530 An Examination of Soil Moisture Conditions in the Babocomari River Basin: The Flood Event of 23 July 2008

Wednesday, 9 January 2013
Exhibit Hall 3 (Austin Convention Center)
Robert J. Zamora, NOAA/ERL, Boulder, CO; and E. Clark, E. Rogers, M. B. Ek, and T. Lahmers

The National Oceanic and Atmospheric Administration (NOAA) Hydrometeorology Testbed (HMT) program has deployed a soil moisture observing network in the Babocomari River Basin located in southeastern Arizona. The Babocomari River is a major tributary of the San Pedro River. At 0000 UTC 23 July 2008 the second highest flow during the period of record was measured just upstream of the location where the Babocomari River joins the main channel of the San Pedro River.

Observations of soil moisture and precipitation at five locations in the basin and two river gauging stations are used to document the hydrometeorological conditions that existed before the flood event. The observations suggest that soil moisture conditions as a function of depth, the location of semi-impermeable layers of sedimentary rock known as caliche, and the spatial distribution of convective precipitation in the basin worked to confine the flooding to the lower part of the basin.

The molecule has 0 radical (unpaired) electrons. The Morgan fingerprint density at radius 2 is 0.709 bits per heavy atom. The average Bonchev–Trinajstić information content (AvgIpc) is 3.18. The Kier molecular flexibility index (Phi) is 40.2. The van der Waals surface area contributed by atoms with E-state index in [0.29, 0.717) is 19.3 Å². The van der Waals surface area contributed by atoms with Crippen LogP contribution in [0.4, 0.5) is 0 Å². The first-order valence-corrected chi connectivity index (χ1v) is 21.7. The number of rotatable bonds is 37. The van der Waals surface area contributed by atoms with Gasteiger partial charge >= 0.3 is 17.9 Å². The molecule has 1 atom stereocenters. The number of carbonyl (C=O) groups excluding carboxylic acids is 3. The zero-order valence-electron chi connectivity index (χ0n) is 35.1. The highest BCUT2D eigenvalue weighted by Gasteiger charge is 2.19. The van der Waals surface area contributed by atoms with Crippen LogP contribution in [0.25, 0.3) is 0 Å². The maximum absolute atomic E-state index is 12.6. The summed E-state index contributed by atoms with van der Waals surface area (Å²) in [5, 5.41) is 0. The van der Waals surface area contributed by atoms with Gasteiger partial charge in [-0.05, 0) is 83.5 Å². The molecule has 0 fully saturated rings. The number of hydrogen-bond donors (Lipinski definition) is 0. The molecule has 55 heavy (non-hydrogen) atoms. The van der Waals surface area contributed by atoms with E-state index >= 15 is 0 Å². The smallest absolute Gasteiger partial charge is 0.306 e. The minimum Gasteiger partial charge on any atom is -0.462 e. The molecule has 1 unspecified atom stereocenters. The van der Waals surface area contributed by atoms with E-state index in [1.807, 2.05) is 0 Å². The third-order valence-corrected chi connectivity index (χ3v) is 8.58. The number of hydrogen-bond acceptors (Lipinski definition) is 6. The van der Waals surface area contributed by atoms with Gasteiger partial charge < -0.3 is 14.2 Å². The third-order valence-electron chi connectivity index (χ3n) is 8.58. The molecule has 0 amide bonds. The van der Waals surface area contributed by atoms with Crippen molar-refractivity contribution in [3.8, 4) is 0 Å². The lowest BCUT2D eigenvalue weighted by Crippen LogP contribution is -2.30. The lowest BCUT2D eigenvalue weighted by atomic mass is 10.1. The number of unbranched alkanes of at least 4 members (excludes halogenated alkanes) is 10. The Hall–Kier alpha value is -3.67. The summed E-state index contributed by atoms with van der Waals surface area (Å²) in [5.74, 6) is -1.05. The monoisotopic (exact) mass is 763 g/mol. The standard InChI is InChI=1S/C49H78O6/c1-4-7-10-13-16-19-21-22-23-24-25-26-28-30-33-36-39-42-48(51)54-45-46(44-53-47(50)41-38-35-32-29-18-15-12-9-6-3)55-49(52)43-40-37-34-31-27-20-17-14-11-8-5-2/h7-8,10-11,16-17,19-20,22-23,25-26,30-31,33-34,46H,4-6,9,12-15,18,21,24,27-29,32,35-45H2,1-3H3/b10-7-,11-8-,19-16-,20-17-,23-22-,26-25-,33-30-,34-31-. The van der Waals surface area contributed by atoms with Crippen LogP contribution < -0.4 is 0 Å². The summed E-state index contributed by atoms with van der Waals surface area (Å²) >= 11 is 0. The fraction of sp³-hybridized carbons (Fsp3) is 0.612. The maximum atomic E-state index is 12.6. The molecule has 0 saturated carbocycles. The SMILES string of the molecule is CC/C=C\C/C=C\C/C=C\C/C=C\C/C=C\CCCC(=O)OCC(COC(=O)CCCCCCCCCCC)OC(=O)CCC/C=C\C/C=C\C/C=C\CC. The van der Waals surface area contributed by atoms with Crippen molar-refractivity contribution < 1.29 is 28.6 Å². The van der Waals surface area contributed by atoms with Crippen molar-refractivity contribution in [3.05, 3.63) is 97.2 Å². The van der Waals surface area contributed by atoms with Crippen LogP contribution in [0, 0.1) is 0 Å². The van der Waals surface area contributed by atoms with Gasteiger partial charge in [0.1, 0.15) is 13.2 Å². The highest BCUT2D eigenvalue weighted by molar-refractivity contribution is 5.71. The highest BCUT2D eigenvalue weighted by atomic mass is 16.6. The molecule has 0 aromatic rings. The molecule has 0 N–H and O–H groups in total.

Finally the HMT soil moisture observations are compared with soil moisture products from the NOAA National Weather Service (NWS) National Centers for Environmental Prediction (NCEP) Noah Land Surface Model (LSM). The Noah LSM is used in the NWS operational meteorological numerical weather prediction models.  

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